The Bipolar Lens

My view from the rollercoaster.

Bipolar Disorder's Nasty Secret

Exposing the Elusive Mixed State

Most people think that bipolar disorder consists strictly of manic and depressive episodes.  That's like saying the rainbow consists only of red and blue.  In fact, there's a whole range of moods on the bipolar spectrum.  The one I seem to be all too familiar with these days is the most difficult one to describe:  the dreaded "mixed state."

It's not quite depression, not quite mania, but a nasty combination of the two.  Trying to explain how a mixed state feels is like trying to snatch hold of a tornado.  It's impossible – the damned thing never stops long enough to be captured.  But I'll try.

Last Wednesday, I woke up knowing that something was wrong.  It was a gorgeous day, the kind Southern California is famous for.  Too gorgeous:  the birds outside my window harped on my nerves, the abundant sunshine made me squint.  The telephone rang and I snapped "What is it?" instead of "Hello?"  I got rid of the caller as quickly as possible and fixed myself a cup of coffee.  But the mug was too hot and it singed my fingers.  Cursing, I threw it in the sink, where it broke into a hundred shards. 

It was my favorite mug, not just because of its cheery yellow flowers but because it was the last remaining evidence of a weekend tryst with a long-lost boyfriend.  There would never be another mug like that, or another man like him, or another love affair worth remembering.  I was too old for such silly souvenirs; my life was as good as over.  I started to cry.  Carelessly, my eyesight blurred by tears, I tried to sweep up the shards in the sink; but they cut me and blood began to flow.  I couldn't do anything right, I thought, so I picked up another piece of the mug and deliberately sliced my naked ring finger.  More blood – another thin red rivulet, merging with the first and coursing down the drain.  How quickly here and forgotten, like me.

All that afternoon, I continued to swirl between emotions, not a single good one in the bunch.  Hopelessness, fear, self-loathing, despair – all the classic notes of depression were there, but they were overlaid with the least desirable aspects of mania.  No euphoria, no elation, none of that sky-high, soaring giddiness that makes a manic mood worthwhile.  Just rage and irritability and a relentless, pulsing energy that seized hold of my body and urged me to move, move, move.  But move where?  Move why?  My mind insisted that there was no destination.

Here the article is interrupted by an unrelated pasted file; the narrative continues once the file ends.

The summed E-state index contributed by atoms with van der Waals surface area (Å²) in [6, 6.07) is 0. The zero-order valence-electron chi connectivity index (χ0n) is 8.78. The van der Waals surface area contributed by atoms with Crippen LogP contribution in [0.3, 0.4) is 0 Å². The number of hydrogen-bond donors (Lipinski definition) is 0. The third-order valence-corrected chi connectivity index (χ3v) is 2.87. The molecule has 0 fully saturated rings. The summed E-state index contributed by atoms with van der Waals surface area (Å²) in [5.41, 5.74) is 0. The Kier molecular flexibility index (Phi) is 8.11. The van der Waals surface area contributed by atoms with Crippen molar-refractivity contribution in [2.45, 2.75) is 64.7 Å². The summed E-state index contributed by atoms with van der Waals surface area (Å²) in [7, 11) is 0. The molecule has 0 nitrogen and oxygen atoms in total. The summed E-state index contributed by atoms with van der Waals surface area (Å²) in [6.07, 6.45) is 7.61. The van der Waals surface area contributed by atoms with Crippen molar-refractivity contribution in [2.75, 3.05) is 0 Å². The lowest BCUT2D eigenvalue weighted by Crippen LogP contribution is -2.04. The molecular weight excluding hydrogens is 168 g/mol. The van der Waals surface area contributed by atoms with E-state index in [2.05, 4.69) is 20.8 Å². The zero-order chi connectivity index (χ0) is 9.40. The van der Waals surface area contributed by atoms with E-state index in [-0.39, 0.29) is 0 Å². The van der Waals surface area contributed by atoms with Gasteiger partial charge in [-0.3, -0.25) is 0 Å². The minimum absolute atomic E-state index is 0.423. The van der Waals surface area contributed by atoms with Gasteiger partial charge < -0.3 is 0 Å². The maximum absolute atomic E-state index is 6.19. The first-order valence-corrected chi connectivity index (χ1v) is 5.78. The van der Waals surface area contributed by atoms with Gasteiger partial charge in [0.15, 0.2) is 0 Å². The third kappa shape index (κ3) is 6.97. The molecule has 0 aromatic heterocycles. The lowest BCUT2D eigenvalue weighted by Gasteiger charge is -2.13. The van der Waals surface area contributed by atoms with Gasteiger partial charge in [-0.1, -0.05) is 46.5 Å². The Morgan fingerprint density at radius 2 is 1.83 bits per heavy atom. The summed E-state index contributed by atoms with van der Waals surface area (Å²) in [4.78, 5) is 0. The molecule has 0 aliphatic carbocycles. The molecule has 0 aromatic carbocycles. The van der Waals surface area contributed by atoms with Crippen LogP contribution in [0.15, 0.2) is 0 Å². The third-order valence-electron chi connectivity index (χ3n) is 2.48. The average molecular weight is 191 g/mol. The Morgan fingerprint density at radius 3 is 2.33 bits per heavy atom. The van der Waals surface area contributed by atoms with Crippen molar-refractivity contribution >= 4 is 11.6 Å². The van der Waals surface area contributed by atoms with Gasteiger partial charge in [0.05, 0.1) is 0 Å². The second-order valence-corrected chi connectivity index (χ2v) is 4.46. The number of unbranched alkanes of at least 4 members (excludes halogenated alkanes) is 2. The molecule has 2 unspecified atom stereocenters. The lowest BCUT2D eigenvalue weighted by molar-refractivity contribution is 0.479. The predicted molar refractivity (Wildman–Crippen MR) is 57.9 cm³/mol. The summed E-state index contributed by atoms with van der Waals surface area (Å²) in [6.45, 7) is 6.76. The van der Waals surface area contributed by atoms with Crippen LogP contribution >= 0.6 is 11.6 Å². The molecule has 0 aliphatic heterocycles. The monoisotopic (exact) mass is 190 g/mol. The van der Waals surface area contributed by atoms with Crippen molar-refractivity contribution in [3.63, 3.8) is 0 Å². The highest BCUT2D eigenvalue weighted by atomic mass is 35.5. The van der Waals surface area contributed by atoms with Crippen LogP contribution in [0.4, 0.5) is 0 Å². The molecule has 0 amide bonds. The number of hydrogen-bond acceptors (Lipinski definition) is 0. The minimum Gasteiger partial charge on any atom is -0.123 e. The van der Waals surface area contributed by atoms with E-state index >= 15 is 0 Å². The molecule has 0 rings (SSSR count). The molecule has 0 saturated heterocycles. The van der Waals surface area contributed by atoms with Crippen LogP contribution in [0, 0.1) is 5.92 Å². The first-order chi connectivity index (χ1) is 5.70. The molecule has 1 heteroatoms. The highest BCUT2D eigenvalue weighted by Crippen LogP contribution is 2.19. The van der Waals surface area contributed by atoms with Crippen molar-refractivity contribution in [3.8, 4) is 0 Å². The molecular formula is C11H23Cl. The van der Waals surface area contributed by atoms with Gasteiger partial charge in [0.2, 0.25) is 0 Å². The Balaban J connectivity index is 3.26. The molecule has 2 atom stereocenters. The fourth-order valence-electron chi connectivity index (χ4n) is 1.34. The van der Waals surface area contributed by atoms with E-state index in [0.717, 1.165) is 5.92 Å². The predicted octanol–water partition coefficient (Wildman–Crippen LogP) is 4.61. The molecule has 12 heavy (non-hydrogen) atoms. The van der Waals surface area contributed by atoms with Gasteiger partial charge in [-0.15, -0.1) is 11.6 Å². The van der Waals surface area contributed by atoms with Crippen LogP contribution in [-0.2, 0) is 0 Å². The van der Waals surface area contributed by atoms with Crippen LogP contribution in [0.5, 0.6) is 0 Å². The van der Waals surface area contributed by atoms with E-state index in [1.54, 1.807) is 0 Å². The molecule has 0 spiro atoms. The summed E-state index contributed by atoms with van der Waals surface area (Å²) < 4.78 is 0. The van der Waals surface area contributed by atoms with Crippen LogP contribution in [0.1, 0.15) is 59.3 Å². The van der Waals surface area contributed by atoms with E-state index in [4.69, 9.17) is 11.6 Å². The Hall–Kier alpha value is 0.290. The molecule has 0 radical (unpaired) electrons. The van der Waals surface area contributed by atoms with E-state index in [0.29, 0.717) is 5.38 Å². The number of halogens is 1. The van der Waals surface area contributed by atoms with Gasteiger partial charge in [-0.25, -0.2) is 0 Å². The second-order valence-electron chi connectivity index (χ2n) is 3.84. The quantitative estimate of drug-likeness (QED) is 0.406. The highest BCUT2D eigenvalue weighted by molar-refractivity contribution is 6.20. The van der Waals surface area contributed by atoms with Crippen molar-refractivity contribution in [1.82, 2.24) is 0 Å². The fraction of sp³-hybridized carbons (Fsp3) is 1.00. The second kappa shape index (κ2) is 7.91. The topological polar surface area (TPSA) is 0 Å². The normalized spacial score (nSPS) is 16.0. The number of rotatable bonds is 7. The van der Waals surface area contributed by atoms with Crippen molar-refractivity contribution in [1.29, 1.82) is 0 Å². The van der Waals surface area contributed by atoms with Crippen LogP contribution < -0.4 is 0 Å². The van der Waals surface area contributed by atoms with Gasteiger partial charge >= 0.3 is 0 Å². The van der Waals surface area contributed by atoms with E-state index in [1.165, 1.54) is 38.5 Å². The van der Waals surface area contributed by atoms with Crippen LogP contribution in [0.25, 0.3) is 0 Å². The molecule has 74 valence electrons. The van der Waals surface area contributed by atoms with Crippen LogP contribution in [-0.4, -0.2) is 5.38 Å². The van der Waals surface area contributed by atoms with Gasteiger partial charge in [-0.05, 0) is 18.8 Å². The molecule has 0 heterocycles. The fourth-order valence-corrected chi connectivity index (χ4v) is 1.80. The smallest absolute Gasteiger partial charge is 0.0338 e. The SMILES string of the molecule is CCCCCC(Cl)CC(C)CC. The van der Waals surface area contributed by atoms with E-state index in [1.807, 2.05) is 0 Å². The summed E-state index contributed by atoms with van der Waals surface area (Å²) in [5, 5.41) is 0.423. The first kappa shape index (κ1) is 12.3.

I kept thinking about my old boyfriend, and that last weekend we had spent away, so in love, so eager to be together.  Then, too, it had dawned a beautiful day, but I'd woken up snappish, on edge for no reason.  I didn't know then about the mixed state.  All I really knew for sure was that I was a dangerous, destructive force, and the world would be wise to get out of my way.

My boyfriend tried all the wrong approaches.  First, he tried to nuzzle me, but I was too prickly to be touched.  Then he tried logic:  it was a beautiful day, we were together, there was nothing to be upset about.  Big mistake.  I was still a litigator back then, and I out-argued him with ease.  He got furious, as men frequently will when you best them.  But his anger was no match for me.  I could feel those words gathering in my throat – you know those words that you absolutely have to keep suppressed at all times?  Every relationship has them.  There are certain things you just can't say, certain weaknesses you're just not allowed to exploit, unless you're willing to suffer the consequences.

I didn't care.  I spewed them at him, vile words that I won't even repeat because I wish them to vanish forever.  He was gone before I could taste my tears.

Mixed states are all about shattering things – mugs, relationships, best intentions.  I know that now, and it makes me careful.  When I wake up as I did last Wednesday, squarely in the tornado's path, I don't go out.  I limit my interactions with people, whenever possible.  I call my doctor and increase my meds.  I know that the mixed state is stronger than I am, but that doesn't mean that it owns me, body and soul.  I may cut a finger; I may break some glass.  But I refuse to be swept away.

Terri Cheney is the author of Manic: A Memoir and The Dark Side of Innocence: Growing Up Bipolar.

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